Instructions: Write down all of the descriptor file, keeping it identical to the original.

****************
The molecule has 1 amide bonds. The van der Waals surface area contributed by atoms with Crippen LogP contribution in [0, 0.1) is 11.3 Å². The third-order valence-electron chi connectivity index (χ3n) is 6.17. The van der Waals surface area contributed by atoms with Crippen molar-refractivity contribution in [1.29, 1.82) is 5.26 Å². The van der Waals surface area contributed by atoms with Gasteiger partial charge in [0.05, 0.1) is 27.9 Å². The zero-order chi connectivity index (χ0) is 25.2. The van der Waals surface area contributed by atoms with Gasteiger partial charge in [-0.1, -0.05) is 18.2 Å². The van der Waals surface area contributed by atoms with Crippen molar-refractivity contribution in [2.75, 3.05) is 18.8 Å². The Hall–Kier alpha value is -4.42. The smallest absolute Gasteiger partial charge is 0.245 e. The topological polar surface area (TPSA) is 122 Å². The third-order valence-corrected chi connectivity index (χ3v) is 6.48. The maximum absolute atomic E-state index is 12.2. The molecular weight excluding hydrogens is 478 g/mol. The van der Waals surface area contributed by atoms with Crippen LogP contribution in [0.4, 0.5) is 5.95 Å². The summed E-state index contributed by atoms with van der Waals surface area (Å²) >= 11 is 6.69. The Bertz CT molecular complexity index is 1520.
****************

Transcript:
The molecule has 1 amide bonds. The van der Waals surface area contributed by atoms with Crippen LogP contribution in [0, 0.1) is 11.3 Å². The third-order valence-electron chi connectivity index (χ3n) is 6.17. The van der Waals surface area contributed by atoms with Crippen molar-refractivity contribution in [1.29, 1.82) is 5.26 Å². The van der Waals surface area contributed by atoms with Gasteiger partial charge in [0.05, 0.1) is 27.9 Å². The zero-order chi connectivity index (χ0) is 25.2. The van der Waals surface area contributed by atoms with Gasteiger partial charge in [-0.1, -0.05) is 18.2 Å². The van der Waals surface area contributed by atoms with Crippen molar-refractivity contribution in [2.75, 3.05) is 18.8 Å². The Hall–Kier alpha value is -4.42. The smallest absolute Gasteiger partial charge is 0.245 e. The topological polar surface area (TPSA) is 122 Å². The third-order valence-corrected chi connectivity index (χ3v) is 6.48. The maximum absolute atomic E-state index is 12.2. The molecular weight excluding hydrogens is 478 g/mol. The van der Waals surface area contributed by atoms with Crippen LogP contribution in [0.4, 0.5) is 5.95 Å². The summed E-state index contributed by atoms with van der Waals surface area (Å²) >= 11 is 6.69. The Bertz CT molecular complexity index is 1520.